47. Diener HC, Gold M, Hagen M. Use of a fixed combination of acetylsalicylic acid, acetaminophen and caffeine compared with acetaminophen alone in episodic tension-type headache: meta-analysis of four randomized, double-blind, placebo-controlled, crossover studies. J Headache Pain 2014; 15:76.
  48. Bigal ME, Sheftell FD, Rapoport AM, et al. Chronic daily headache: identification of factors associated with induction and transformation. Headache 2002; 42:575.
  49. Ragonese P, Salemi G, Morgante L, et al. A case-control study on cigarette, alcohol, and coffee consumption preceding Parkinson's disease. Neuroepidemiology 2003; 22:297.
  50. Abbott RD, Ross GW, White LR, et al. Environmental, life-style, and physical precursors of clinical Parkinson's disease: recent findings from the Honolulu-Asia Aging Study. J Neurol 2003; 250 Suppl 3:III30.
  51. Hernán MA, Takkouche B, Caamaño-Isorna F, Gestal-Otero JJ. A meta-analysis of coffee drinking, cigarette smoking, and the risk of Parkinson's disease. Ann Neurol 2002; 52:276.
  52. Ascherio A, Weisskopf MG, O'Reilly EJ, et al. Coffee consumption, gender, and Parkinson's disease mortality in the cancer prevention study II cohort: the modifying effects of estrogen. Am J Epidemiol 2004; 160:977.
  53. Ascherio A, Chen H, Schwarzschild MA, et al. Caffeine, postmenopausal estrogen, and risk of Parkinson's disease. Neurology 2003; 60:790.
  54. Barranco Quintana JL, Allam MF, Serrano Del Castillo A, Fernández-Crehuet Navajas R. Alzheimer's disease and coffee: a quantitative review. Neurol Res 2007; 29:91.
  55. Arendash GW, Schleif W, Rezai-Zadeh K, et al. Caffeine protects Alzheimer's mice against cognitive impairment and reduces brain beta-amyloid production. Neuroscience 2006; 142:941.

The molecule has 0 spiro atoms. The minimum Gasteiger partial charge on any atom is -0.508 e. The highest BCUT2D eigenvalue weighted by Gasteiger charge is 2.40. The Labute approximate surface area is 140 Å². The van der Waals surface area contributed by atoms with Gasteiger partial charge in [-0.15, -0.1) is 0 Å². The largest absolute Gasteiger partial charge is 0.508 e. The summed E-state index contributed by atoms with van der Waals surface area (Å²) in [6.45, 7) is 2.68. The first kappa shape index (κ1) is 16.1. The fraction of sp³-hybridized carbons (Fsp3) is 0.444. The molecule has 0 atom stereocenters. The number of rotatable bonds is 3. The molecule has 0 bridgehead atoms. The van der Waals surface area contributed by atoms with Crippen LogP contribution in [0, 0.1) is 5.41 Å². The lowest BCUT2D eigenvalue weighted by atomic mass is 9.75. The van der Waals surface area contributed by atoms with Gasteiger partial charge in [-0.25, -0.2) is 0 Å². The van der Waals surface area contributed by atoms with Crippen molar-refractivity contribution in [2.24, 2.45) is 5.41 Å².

56. Griffiths RR. Principles of Addiction Medicine, Graham AW (Ed), 2003. p.193.
  57. Uhde TW. Neurobiology of Panic Disorder, Ballenger JC (Ed), p.219.
  58. Bruce M, Scott N, Shine P, Lader M. Anxiogenic effects of caffeine in patients with anxiety disorders. Arch Gen Psychiatry 1992; 49:867.
  59. Kendler KS, Myers J, O Gardner C. Caffeine intake, toxicity and dependence and lifetime risk for psychiatric and substance use disorders: an epidemiologic and co-twin control analysis. Psychol Med 2006; 36:1717.
  60. Lucas M, Mirzaei F, Pan A, et al. Coffee, caffeine, and risk of depression among women. Arch Intern Med 2011; 171:1571.
  61. van Dam RM, Pasman WJ, Verhoef P. Effects of coffee consumption on fasting blood glucose and insulin concentrations: randomized controlled trials in healthy volunteers. Diabetes Care 2004; 27:2990.
  62. Keijzers GB, De Galan BE, Tack CJ, Smits P. Caffeine can decrease insulin sensitivity in humans. Diabetes Care 2002; 25:364.
  63. Lane JD, Feinglos MN, Surwit RS. Caffeine increases ambulatory glucose and postprandial responses in coffee drinkers with type 2 diabetes. Diabetes Care 2008; 31:221.
  64. van Dam RM, Feskens EJ. Coffee consumption and risk of type 2 diabetes mellitus. Lancet 2002; 360:1477.
  65. Rosengren A, Dotevall A, Wilhelmsen L, et al. Coffee and incidence of diabetes in Swedish women: a prospective 18-year follow-up study. J Intern Med 2004; 255:89.
  66. van Dam RM, Willett WC, Manson JE, Hu FB. Coffee, caffeine, and risk of type 2 diabetes: a prospective cohort study in younger and middle-aged U.S. women. Diabetes Care 2006; 29:398.
  67. Pereira MA, Parker ED, Folsom AR. Coffee consumption and risk of type 2 diabetes mellitus: an 11-year prospective study of 28 812 postmenopausal women. Arch Intern Med 2006; 166:1311.